More than a million New Jersey workers don't get paid sick days. A bill in the state Legislature would change that.

The measure would set a standard for all employees in the Garden State to earn one hour of sick time for every 30 hours worked, up to maximum of nine paid days off.

Some employers might not be able to afford it, cautioned Stephanie Riehl with the New Jersey Business and Industry Association.

"Businesses just may not be able to shoulder that kind of a burden in this economy," she said.

The primary sponsor of the legislation, Assemblywoman Pam Lampitt, said Wednesday the benefits of providing the paid sick time should offset those concerns.

"When employees stay home because they're sick and they're not infecting other people -- at the end of the day, it probably won't cost (employers) more money," said Lampitt, D-Camden.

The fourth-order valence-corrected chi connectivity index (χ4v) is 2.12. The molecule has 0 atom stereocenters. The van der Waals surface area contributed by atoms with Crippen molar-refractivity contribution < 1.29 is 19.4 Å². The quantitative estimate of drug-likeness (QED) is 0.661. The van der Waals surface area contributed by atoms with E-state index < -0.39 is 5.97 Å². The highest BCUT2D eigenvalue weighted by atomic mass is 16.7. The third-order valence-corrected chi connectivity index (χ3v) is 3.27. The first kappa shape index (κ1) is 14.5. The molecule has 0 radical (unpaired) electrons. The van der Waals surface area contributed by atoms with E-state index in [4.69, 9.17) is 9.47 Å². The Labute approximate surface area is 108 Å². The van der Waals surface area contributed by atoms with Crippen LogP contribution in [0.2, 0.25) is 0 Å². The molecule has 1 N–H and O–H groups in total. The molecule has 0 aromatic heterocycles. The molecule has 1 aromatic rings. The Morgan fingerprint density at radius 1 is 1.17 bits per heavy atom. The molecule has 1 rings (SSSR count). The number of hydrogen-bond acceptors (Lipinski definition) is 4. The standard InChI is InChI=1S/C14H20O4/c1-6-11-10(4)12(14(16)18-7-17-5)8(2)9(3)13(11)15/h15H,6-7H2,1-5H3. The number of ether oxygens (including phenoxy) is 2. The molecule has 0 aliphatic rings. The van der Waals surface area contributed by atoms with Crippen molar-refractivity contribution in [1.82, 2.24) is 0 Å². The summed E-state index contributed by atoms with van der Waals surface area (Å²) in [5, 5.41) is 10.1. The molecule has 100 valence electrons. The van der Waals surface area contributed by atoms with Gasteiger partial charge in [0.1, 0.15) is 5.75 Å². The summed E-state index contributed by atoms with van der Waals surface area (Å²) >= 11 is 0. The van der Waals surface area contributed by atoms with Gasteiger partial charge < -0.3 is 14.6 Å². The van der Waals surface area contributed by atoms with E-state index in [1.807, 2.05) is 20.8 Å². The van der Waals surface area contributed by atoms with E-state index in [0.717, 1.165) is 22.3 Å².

She offered to work with businesses to make any needed changes in the bill to ensure the sick days are not abused.

Many of the 38 percent of the private-sector workers who don't get paid sick days are likely to go to work when they're ill, putting the health of co-workers and the public at risk, said Phyllis Salowe-Kaye, executive director of New Jersey Citizen Action.

"Obviously we don't want people sneezing in our linguini when it's served to us, and we don't want people spreading the flu when they should be home and taking care of themselves," she said.